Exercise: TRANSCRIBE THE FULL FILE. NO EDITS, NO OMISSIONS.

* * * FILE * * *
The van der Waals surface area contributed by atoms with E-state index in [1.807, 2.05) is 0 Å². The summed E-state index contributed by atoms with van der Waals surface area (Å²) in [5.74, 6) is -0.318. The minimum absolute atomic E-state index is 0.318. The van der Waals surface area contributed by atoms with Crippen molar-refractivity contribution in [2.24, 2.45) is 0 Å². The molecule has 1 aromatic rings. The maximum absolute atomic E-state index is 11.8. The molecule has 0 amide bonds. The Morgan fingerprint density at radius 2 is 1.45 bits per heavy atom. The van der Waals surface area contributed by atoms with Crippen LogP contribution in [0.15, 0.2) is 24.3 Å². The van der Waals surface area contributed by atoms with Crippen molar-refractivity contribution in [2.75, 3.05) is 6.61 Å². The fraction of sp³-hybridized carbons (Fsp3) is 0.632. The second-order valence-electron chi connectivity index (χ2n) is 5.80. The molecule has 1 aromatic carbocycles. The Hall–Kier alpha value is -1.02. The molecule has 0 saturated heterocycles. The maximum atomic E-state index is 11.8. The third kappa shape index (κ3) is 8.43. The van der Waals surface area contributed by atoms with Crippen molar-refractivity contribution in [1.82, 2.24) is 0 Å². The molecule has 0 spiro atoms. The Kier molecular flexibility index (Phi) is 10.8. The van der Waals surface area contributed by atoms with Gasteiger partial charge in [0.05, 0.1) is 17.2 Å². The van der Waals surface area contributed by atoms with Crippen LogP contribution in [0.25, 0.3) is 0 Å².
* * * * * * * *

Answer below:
The van der Waals surface area contributed by atoms with E-state index in [1.807, 2.05) is 0 Å². The summed E-state index contributed by atoms with van der Waals surface area (Å²) in [5.74, 6) is -0.318. The minimum absolute atomic E-state index is 0.318. The van der Waals surface area contributed by atoms with Crippen molar-refractivity contribution in [2.24, 2.45) is 0 Å². The molecule has 1 aromatic rings. The maximum absolute atomic E-state index is 11.8. The molecule has 0 amide bonds. The Morgan fingerprint density at radius 2 is 1.45 bits per heavy atom. The van der Waals surface area contributed by atoms with Crippen LogP contribution in [0.15, 0.2) is 24.3 Å². The van der Waals surface area contributed by atoms with Crippen molar-refractivity contribution in [2.75, 3.05) is 6.61 Å². The fraction of sp³-hybridized carbons (Fsp3) is 0.632. The second-order valence-electron chi connectivity index (χ2n) is 5.80. The molecule has 1 aromatic carbocycles. The Hall–Kier alpha value is -1.02. The molecule has 0 saturated heterocycles. The maximum atomic E-state index is 11.8. The third kappa shape index (κ3) is 8.43. The van der Waals surface area contributed by atoms with Crippen molar-refractivity contribution in [1.82, 2.24) is 0 Å². The molecule has 0 spiro atoms. The Kier molecular flexibility index (Phi) is 10.8. The van der Waals surface area contributed by atoms with Gasteiger partial charge in [0.05, 0.1) is 17.2 Å². The van der Waals surface area contributed by atoms with Crippen LogP contribution in [0.25, 0.3) is 0 Å².